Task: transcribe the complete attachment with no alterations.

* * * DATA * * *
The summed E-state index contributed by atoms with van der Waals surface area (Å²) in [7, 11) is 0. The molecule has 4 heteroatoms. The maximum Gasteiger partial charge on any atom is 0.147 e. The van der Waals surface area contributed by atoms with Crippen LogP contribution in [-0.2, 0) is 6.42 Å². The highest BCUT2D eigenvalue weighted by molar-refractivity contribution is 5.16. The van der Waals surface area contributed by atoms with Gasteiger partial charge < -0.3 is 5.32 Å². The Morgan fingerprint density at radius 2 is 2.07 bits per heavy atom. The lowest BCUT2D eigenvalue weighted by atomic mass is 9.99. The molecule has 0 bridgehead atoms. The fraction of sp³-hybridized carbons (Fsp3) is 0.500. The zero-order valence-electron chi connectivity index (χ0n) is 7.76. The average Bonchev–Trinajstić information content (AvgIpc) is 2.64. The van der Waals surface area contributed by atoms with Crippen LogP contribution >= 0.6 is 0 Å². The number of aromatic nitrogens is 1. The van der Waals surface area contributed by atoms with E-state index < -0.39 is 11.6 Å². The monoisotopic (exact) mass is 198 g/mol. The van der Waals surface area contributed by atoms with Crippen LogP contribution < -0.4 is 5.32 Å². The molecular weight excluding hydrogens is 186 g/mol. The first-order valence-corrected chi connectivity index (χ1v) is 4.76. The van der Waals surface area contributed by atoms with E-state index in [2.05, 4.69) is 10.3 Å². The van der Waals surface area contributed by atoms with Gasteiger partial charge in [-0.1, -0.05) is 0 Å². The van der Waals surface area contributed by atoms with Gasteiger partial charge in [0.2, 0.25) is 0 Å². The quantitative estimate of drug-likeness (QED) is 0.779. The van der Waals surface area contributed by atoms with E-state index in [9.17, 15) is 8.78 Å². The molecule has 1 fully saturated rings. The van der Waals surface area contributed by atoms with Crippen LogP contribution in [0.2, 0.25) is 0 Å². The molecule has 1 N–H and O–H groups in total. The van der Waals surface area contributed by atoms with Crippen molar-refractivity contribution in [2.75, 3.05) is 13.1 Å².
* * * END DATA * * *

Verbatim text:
The summed E-state index contributed by atoms with van der Waals surface area (Å²) in [7, 11) is 0. The molecule has 4 heteroatoms. The maximum Gasteiger partial charge on any atom is 0.147 e. The van der Waals surface area contributed by atoms with Crippen LogP contribution in [-0.2, 0) is 6.42 Å². The highest BCUT2D eigenvalue weighted by molar-refractivity contribution is 5.16. The van der Waals surface area contributed by atoms with Gasteiger partial charge < -0.3 is 5.32 Å². The Morgan fingerprint density at radius 2 is 2.07 bits per heavy atom. The lowest BCUT2D eigenvalue weighted by atomic mass is 9.99. The molecule has 0 bridgehead atoms. The fraction of sp³-hybridized carbons (Fsp3) is 0.500. The zero-order valence-electron chi connectivity index (χ0n) is 7.76. The average Bonchev–Trinajstić information content (AvgIpc) is 2.64. The van der Waals surface area contributed by atoms with Crippen LogP contribution >= 0.6 is 0 Å². The number of aromatic nitrogens is 1. The van der Waals surface area contributed by atoms with E-state index < -0.39 is 11.6 Å². The monoisotopic (exact) mass is 198 g/mol. The van der Waals surface area contributed by atoms with Crippen LogP contribution < -0.4 is 5.32 Å². The molecular weight excluding hydrogens is 186 g/mol. The first-order valence-corrected chi connectivity index (χ1v) is 4.76. The van der Waals surface area contributed by atoms with E-state index in [2.05, 4.69) is 10.3 Å². The van der Waals surface area contributed by atoms with Gasteiger partial charge in [-0.1, -0.05) is 0 Å². The van der Waals surface area contributed by atoms with Gasteiger partial charge in [0.2, 0.25) is 0 Å². The quantitative estimate of drug-likeness (QED) is 0.779. The van der Waals surface area contributed by atoms with E-state index in [9.17, 15) is 8.78 Å². The molecule has 1 fully saturated rings. The van der Waals surface area contributed by atoms with Crippen LogP contribution in [0.2, 0.25) is 0 Å². The molecule has 1 N–H and O–H groups in total. The van der Waals surface area contributed by atoms with Crippen molar-refractivity contribution in [2.75, 3.05) is 13.1 Å².